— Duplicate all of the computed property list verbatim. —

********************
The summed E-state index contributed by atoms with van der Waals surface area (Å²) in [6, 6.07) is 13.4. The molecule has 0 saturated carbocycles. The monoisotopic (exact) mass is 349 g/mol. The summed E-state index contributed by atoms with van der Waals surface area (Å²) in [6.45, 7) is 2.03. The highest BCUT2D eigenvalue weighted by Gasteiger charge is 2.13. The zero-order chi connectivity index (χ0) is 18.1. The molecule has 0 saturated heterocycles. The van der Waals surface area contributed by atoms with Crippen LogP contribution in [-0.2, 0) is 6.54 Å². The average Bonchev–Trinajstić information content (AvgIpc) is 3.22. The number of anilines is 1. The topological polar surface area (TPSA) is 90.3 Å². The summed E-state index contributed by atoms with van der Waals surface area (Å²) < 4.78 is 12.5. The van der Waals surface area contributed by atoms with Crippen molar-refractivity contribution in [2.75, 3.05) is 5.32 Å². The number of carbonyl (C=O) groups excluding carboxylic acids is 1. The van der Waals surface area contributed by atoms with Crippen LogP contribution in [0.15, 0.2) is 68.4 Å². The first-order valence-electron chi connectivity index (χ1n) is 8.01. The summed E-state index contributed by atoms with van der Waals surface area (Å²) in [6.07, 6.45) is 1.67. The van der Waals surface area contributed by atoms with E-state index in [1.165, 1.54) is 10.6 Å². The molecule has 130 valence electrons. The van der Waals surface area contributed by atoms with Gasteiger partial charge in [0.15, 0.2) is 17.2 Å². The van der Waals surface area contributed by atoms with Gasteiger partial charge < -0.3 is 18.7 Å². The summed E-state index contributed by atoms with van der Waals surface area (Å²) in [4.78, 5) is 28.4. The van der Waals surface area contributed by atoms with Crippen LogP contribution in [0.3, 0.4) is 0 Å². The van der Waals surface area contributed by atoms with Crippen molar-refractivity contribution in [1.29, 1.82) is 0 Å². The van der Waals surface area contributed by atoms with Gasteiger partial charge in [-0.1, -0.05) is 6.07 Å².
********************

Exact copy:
The summed E-state index contributed by atoms with van der Waals surface area (Å²) in [6, 6.07) is 13.4. The molecule has 0 saturated carbocycles. The monoisotopic (exact) mass is 349 g/mol. The summed E-state index contributed by atoms with van der Waals surface area (Å²) in [6.45, 7) is 2.03. The highest BCUT2D eigenvalue weighted by Gasteiger charge is 2.13. The zero-order chi connectivity index (χ0) is 18.1. The molecule has 0 saturated heterocycles. The van der Waals surface area contributed by atoms with Crippen LogP contribution in [-0.2, 0) is 6.54 Å². The average Bonchev–Trinajstić information content (AvgIpc) is 3.22. The number of anilines is 1. The topological polar surface area (TPSA) is 90.3 Å². The summed E-state index contributed by atoms with van der Waals surface area (Å²) < 4.78 is 12.5. The van der Waals surface area contributed by atoms with Crippen molar-refractivity contribution in [2.75, 3.05) is 5.32 Å². The number of carbonyl (C=O) groups excluding carboxylic acids is 1. The van der Waals surface area contributed by atoms with Crippen LogP contribution in [0.15, 0.2) is 68.4 Å². The first-order valence-electron chi connectivity index (χ1n) is 8.01. The summed E-state index contributed by atoms with van der Waals surface area (Å²) in [6.07, 6.45) is 1.67. The van der Waals surface area contributed by atoms with E-state index in [1.165, 1.54) is 10.6 Å². The molecule has 130 valence electrons. The van der Waals surface area contributed by atoms with Gasteiger partial charge in [0.15, 0.2) is 17.2 Å². The van der Waals surface area contributed by atoms with Gasteiger partial charge < -0.3 is 18.7 Å². The summed E-state index contributed by atoms with van der Waals surface area (Å²) in [4.78, 5) is 28.4. The van der Waals surface area contributed by atoms with Crippen LogP contribution in [0.3, 0.4) is 0 Å². The van der Waals surface area contributed by atoms with Crippen molar-refractivity contribution in [1.29, 1.82) is 0 Å². The van der Waals surface area contributed by atoms with Gasteiger partial charge in [-0.1, -0.05) is 6.07 Å².